|This article is about the 1998 movie. You may be looking for the AMW with the same name.|
Mulan is a 1998 American animated musical action comedy-drama film produced by Walt Disney Feature Animation for Walt Disney Pictures. It is based on the Chinese legend of Hua Mulan, and was Disney's 36th animated feature. It was directed by Tony Bancroft and Barry Cook, with story by Robert D. San Souci and screenplay by Rita Hsiao, Philip LaZebnik, Chris Sanders, Eugenia Bostwick-Singer, and Raymond Singer. It starred Ming-Na, Eddie Murphy, the late Miguel Ferrer and B. D. Wong in the English version, while Jackie Chan provided the voice of Captain Li Shang for the Chinese dubs of the film.
Fearful that her ailing father will be drafted into the Chinese military, Mulan takes his spot. Though, as a woman living under a patriarchal regime, she is technically unqualified to serve. She cleverly impersonates a man and goes off to train with fellow recruits. Accompanied by her dragon, Mushu, she uses her smarts to help ward off a Hun invasion, falling in love with a dashing captain along the way.
Why It Rocks
- It stays true to the Chinese culture.
- Beautiful animation.
- Great voice acting.
- Mushu (Eddie Murphy) is a great comic relief character.
- Mushu's infamous line, "Dishonor on you, dishonor on your cow", is funny to the point where it has gained some memetic mutation.
- It delivers a nice message that women can be just as brave, strong and heroic as men.
- Great music score by Jerry Goldsmith.
- Cool action scenes, notably the ones involving Shan Yu and the Huns.
- Awesome songs such as Reflection and I'll Make a Man Out of You.
- Shan Yu is considered to be one of the darkest characters in terms of Disney villains.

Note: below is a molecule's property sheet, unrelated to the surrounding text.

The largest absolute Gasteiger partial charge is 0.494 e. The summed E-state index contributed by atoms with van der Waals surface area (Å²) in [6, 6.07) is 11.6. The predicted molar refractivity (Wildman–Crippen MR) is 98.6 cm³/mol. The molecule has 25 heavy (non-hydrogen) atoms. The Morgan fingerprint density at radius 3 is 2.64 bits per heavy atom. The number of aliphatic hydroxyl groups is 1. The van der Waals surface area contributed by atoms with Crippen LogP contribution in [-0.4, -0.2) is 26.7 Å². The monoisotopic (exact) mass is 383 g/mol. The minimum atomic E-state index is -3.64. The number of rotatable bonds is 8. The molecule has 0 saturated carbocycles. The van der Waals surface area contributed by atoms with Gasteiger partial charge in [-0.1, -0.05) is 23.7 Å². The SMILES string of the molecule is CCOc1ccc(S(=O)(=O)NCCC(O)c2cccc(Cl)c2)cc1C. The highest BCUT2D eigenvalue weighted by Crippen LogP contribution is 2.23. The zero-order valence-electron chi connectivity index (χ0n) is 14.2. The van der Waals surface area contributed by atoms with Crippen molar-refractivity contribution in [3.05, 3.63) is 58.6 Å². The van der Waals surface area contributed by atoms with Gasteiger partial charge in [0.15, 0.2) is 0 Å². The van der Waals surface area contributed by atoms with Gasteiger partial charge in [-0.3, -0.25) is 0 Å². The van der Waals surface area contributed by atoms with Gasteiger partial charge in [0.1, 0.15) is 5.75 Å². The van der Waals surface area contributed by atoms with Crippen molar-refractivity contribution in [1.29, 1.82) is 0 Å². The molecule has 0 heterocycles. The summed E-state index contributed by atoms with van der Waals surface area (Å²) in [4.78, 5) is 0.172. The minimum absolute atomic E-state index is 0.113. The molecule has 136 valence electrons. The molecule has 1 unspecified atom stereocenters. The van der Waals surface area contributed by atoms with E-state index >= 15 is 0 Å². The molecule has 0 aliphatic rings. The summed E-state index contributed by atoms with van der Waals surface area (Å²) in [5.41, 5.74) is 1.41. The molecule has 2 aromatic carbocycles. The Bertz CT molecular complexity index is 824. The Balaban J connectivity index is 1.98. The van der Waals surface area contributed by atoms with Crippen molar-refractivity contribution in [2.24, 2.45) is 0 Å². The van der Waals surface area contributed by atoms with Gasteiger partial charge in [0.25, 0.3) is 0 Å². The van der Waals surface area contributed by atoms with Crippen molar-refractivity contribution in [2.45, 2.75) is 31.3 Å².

- ”You missed! How could you miss!? He was three feet in front of you!!”
- While very intimidating and dark, Shan Yu is a really forgettable villain.
- Some historical accuracies. For example, Mulan cutting her hair to disguise as a man, which doesn't fit historically as Chinese men usually kept their hair long.
- The film is based on the Chinese legend of “Hua Mulan” – a female warrior who disguised herself as a man to prevent her father from being conscripted into the army. The earliest record of her story appears in the poem “The Ballad of Mulan,” which has been passed down for generations.
- Walt Disney Feature Animation Florida – a satellite animation studio located in Walt Disney World in Orlando – produced three feature-length films, starting with Mulan in 1998.
- This is the first Disney animated film to feature an Asian heroine.
- Mulan was voiced by two actresses – one for speaking and one for singing. The speaking role went to Ming-Na Wen, but the songs were performed by Tony Award winner Lea Salonga. You may recognize Salonga’s voice as she also performed the songs for Princess Jasmine in the Disney classic Aladdin. Mulan was not the only character that was voiced by multiple actors. Actor BD Wong shared the role of Shang with Donny Osmond who sang “I’ll Make a Man Out of You.”
- Disney animators often pull characteristics from the voice actors when designing their characters – and Ming-Na Wen, the voice of Mulan, was no exception. After noticing that Wen had a habit of touching her hair, the artists decided that Mulan would, too.
- Jackie Chan did the voice for Shang and performed the song “I’ll Make a Man Out of You” in the Mandarin and Cantonese versions of the film.
- The character of Mulan is the only Disney Princess before Moana who isn’t actually royalty. She wasn’t born into royalty, nor does she marry a prince.
- Christina Aguilera, a former Mickey Mouse Club member, made her debut on the charts in 1998 at the age of 16 with the song “Reflection” from the Mulan soundtrack.
- The film’s directors, Barry Cook and Tony Brancoft, make a cameo in the film – they can be seen as the men lighting the fireworks near the end of the movie.
- Due to the success of the animated classic, Disney produced a live action remake of Mulan, set to be released in 2020. Its director, Niki Caro, is the second female director to helm a $100 million film for Disney after Ava DuVernay for A Wrinkle in Time.